Wade Franklin via flickr

Image: Wade Franklin via flickr

Teddy made it through surgery. He is now in ICU at the animal hospital under observation. We still have to get through the next 24-48 hours. Worries are infection & possibility of a clot. If all goes well, he’ll be home in 2 days.

Things actually didn’t go to plan. We got up early this morning & trekked to the vet for surgery, ready to go. We got there & found out that the stones were definitely the kind that required surgery. So, the simple sedation & flushing were out. Given his Cushings, the vet decided she was less comfortable with doing the surgery herself. While she does surgery, it’s not her speciality. So, she referred us to the animal specialty hospital where Leo gets his oncology/chemo care.

Even though I’ve been going there almost weekly for the last 6 weeks & really like the staff, I remembered how stressed I got when I first had to take Leo in there. I was worried about having a melt down again. So, I called up a friend & she was kind enough to drop everything & come with me. Her presence helped so much. She shared her snacks with me at the hospital, because of course I hadn’t eaten–which only increases the likelihood of me having a meltdown. So, the snack was good. And she was just helpful with asking questions & keeping me calm.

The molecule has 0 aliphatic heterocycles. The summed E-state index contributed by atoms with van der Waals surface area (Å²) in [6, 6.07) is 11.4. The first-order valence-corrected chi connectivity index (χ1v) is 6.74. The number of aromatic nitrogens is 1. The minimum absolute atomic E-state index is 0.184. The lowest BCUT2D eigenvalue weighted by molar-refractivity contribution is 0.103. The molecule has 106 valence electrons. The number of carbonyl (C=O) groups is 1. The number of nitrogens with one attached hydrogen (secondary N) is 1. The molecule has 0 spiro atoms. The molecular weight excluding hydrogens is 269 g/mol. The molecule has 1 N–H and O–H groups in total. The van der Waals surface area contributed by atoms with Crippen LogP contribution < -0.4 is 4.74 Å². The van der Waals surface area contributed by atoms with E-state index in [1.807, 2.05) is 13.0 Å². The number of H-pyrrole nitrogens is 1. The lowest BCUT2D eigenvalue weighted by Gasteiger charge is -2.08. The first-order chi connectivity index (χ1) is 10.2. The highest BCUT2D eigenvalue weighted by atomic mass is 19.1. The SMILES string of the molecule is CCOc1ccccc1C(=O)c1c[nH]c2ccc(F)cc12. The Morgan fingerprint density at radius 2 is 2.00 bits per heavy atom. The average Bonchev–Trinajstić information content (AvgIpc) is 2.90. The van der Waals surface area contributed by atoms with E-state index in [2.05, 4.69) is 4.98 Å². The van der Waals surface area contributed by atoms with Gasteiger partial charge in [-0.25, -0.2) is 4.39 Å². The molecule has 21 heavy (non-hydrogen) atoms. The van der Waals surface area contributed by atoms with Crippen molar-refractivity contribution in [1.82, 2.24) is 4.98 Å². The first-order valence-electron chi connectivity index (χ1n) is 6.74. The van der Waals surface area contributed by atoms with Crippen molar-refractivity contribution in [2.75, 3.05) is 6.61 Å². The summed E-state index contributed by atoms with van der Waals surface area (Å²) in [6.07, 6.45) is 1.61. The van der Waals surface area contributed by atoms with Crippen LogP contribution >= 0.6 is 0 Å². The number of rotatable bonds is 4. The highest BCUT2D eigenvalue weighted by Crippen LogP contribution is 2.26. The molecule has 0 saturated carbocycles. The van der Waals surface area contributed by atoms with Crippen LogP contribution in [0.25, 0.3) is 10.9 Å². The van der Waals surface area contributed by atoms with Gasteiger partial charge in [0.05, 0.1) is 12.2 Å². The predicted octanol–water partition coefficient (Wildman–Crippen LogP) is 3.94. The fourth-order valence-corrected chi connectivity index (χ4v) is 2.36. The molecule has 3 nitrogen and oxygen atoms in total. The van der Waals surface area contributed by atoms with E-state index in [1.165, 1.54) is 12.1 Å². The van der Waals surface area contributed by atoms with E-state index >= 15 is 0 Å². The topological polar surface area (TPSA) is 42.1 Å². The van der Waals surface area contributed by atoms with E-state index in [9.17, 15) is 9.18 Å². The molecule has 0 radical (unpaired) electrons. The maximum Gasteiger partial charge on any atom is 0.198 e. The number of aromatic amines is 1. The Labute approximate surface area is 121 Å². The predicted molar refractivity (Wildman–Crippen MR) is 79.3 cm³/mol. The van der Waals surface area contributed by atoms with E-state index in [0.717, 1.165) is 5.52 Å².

Luckily we got another great doctor there, a surgeon. So, if anyone is in the Los Angeles area & needs a good animal specialty hospital, I can highly recommend Animal Specialty Group–at least their oncology & surgical departments. I’ve been to other animal hospitals in the area, & this is by far the best place I have ever been. Expensive, but good. (more…)

(Really, I’d like a break…)

So, this morning I noticed that Teddy, my other dog, was whimpering when he was peeing. I’d noticed in the last couple days that he seemed to be struggling when he urinated, but he was urinating. So, I called the vet & took him in this morning. Turns out he has bladder stones. There are a bunch of tiny ones sitting in his bladder (as seen on x-ray) and one lodged in his urethra, blocking his flow of urine.